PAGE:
Ambassador of Algeria and Dean of the Group of African Ambassadors Abdelkader Aziria elaborated on the objective behind them holding the discussion and the continent's achievements until then.
Since African Day was celebrated last year at the Algerian Embassy, several events were held to mark the bilateral relations between the continent and Indonesia.
"These comprise exchange visits from both sides, African participation in several forums held in Indonesia, Africa's support for Indonesia's candidacy to the United Nations Security Council for the 2019-2020 mandate," he pointed out.
Exchanges and interactions between Africa and Indonesia have proven potential and extensive opportunities exist to deepen their cooperation and partnership.
This was highlighted by most speakers at the panel of discussions including eminent academicians, diplomats, media, and other stakeholders. Participants encouraged Indonesian investors to invest in Africa and called on African investors to invest in Indonesia, the ambassador remarked.
In the 1970s and 1980s, the condition of several African countries and Indonesia was similar when it intensified development programs. To many, Africa is the new frontier nowadays and is viewed as offering boundless opportunities for wealth creation in the march of globalization.
Trade Minister Enggartiasto Lukita has recently appealed to Indonesian exporters to tap African markets holding huge potential for Indonesian products.
"African countries hold vast potential," Lukita stated.
The ministry is exploring trade agreements with African nations, including Mozambique and Tunisia. Indonesia holds potential to export steel and motorcycles that are in high demand in Africa.
Arlinda, director general of national export development of the Trade Ministry, revealed that Indonesia is presently in the process of negotiating trade agreements with various African countries.
This year, trade agreements with Mozambique, Tunisia, and Morocco are expected to be inked.
Tunisia and Morocco can become strategic partners, as they have access to European markets. Indonesia can export tuna to Tunisia and Morocco, Arlinda stated.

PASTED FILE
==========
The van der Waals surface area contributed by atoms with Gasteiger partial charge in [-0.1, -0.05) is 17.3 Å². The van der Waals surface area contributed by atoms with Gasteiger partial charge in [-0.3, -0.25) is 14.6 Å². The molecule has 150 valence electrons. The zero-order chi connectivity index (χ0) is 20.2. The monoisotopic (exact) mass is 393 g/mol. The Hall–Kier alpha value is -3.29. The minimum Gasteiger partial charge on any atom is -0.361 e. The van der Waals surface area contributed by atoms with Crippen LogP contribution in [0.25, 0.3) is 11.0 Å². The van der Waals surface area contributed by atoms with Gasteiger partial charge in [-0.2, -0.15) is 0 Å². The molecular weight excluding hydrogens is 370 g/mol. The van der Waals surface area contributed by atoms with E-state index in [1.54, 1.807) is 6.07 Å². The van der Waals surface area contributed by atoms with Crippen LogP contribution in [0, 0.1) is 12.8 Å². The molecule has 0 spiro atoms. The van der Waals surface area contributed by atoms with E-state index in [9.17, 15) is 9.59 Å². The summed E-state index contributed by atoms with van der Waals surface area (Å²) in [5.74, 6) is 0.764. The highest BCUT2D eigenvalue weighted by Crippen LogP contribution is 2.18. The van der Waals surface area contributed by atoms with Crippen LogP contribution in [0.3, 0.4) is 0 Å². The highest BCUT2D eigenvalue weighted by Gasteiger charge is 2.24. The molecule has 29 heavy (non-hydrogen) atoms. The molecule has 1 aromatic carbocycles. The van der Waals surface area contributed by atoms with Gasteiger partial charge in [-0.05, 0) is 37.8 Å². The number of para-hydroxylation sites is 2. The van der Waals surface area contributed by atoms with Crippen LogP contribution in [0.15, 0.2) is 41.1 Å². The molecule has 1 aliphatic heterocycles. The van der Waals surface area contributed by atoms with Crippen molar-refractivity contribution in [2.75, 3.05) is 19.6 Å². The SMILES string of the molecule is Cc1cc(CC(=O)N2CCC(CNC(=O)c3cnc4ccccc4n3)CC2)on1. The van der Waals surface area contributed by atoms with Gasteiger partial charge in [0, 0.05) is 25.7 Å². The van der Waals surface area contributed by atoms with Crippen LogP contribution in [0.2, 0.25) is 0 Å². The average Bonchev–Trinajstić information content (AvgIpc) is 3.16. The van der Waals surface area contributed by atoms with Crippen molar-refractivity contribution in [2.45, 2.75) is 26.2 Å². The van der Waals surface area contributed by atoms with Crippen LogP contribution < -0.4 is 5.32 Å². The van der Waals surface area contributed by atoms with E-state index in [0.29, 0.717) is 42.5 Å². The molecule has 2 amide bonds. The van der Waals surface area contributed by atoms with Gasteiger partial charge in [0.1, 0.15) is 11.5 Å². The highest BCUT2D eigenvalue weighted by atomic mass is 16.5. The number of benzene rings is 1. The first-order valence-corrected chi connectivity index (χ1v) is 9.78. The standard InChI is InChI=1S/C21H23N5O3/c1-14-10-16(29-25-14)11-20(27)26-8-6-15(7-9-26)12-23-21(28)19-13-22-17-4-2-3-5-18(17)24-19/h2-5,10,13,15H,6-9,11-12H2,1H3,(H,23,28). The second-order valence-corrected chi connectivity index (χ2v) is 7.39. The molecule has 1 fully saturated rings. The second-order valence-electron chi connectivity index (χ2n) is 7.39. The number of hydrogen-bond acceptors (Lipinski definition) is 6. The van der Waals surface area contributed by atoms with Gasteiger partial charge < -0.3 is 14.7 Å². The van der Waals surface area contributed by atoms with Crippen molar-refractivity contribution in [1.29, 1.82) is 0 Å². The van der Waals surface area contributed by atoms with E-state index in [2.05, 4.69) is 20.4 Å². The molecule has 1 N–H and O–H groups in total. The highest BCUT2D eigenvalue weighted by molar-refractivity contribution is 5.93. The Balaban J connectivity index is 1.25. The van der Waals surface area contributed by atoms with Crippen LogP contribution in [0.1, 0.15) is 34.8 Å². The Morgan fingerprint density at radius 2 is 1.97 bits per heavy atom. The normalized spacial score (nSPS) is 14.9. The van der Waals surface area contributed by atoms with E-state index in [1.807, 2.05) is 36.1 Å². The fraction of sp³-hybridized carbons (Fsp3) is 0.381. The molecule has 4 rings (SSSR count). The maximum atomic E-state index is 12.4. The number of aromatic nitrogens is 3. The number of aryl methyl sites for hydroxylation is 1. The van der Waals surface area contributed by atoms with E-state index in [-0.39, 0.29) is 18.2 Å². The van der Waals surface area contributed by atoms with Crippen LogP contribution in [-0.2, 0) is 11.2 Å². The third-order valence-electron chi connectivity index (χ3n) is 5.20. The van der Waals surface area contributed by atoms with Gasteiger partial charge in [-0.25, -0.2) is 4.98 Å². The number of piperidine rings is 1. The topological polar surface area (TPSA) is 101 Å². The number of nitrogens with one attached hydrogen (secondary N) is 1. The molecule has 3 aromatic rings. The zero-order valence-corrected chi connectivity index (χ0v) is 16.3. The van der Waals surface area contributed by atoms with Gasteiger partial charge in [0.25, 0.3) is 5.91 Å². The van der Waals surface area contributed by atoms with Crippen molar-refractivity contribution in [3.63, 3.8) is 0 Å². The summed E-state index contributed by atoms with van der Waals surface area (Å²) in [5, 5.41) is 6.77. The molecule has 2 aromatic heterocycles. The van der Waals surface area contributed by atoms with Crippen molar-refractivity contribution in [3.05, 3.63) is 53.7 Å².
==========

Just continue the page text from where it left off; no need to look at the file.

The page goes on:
Geographically, Tunisia is located in proximity to Italy and France, while Morocco is not far from Spain and Portugal.
Some African countries have offered several opportunities to would-be investors as gateways to doing business in Sub-Saharan Africa. Geographically, the area of the continent of Africa lies south of the Sahara.
Nigeria, Mozambique, and South Africa are viewed as examples to take a cue from how they developed. South Africa is one of the most sophisticated and promising emerging markets, providing a unique combination of highly developed first-world economic infrastructure, with a vibrant, emerging market economy.
Mozambique has competitive advantages comprising its strategic location in the southern region of Africa; sharing borders with countries, including South Africa, Zimbabwe, Zambia, Malawi, Tanzania, and Swaziland; and offering infrastructure -- ports, pipeline, and roads -- that give access to SADC countries.
Specifically, Nigeria, with a population of some 170 million, gross domestic product of US$510 billion in 2013, and growth rate averaging 6.4 percent during 2010-2013, is the most populated and largest economy in Africa.
Opportunities exist for Indonesian firms to invest in Nigeria. Its people are fond of eating and in need of housing, electricity supplies, education, and healthcare facilities.
During a separate meeting, Ambassador of the Republic of Sudan to Indonesia and Singapore Dr Elsiddieg Abdulaziz Abdalla remarked that Indonesia -- a diverse archipelagic nation of over 300 ethnic groups -- has the largest economy in Southeast Asia and is one of the emerging market economies of the world.
“You have talented people here and produce many types of products, such furniture and clothing, as you see in this room,” he stated while addressing several youth participating in the session to discuss the current situation in Sudan that was followed by ifthar.
He called on the youth to become businesspersons and sell “made in Indonesia” products and invest abroad.
The Group celebrates Africa Day annually. It celebrated the 56th anniversary of the creation of the Organization of African Unity (OAU) on May 25, 1963, in Addis Ababa, Ethiopia, by the African founding fathers and which succeeded in July 2002 in Durban, South Africa, the African Union, on the occasion of the 38th OAU Summit.
The reference to several decisions, declarations, resolutions, and others was adopted since the birth of the OAU, demonstrating that Africa has made notable achievements at the continental and international levels during the past 56 years.
These encompass progress in the area of liberation of African nations and people from colonial domination and racial discrimination, the peaceful resolution of conflicts, and the promotion of integration, unity, and African solidarity.
Ambassador Aziria cited recent examples of its achievements, including the African Union’s launch of a single market for air transport in Africa in 2018, inking of the African continental free trade agreement, and the Protocol on Free Movement of Persons in Africa and the African passport.
He also pointed out that 2018 was declared an anti-corruption year, while 2019 is the year of the launch of the theme "Year of Refugees, Returnees and Internally Displaced Persons for Sustainable Solutions to Forced Displacement in Africa." EDITED BY INE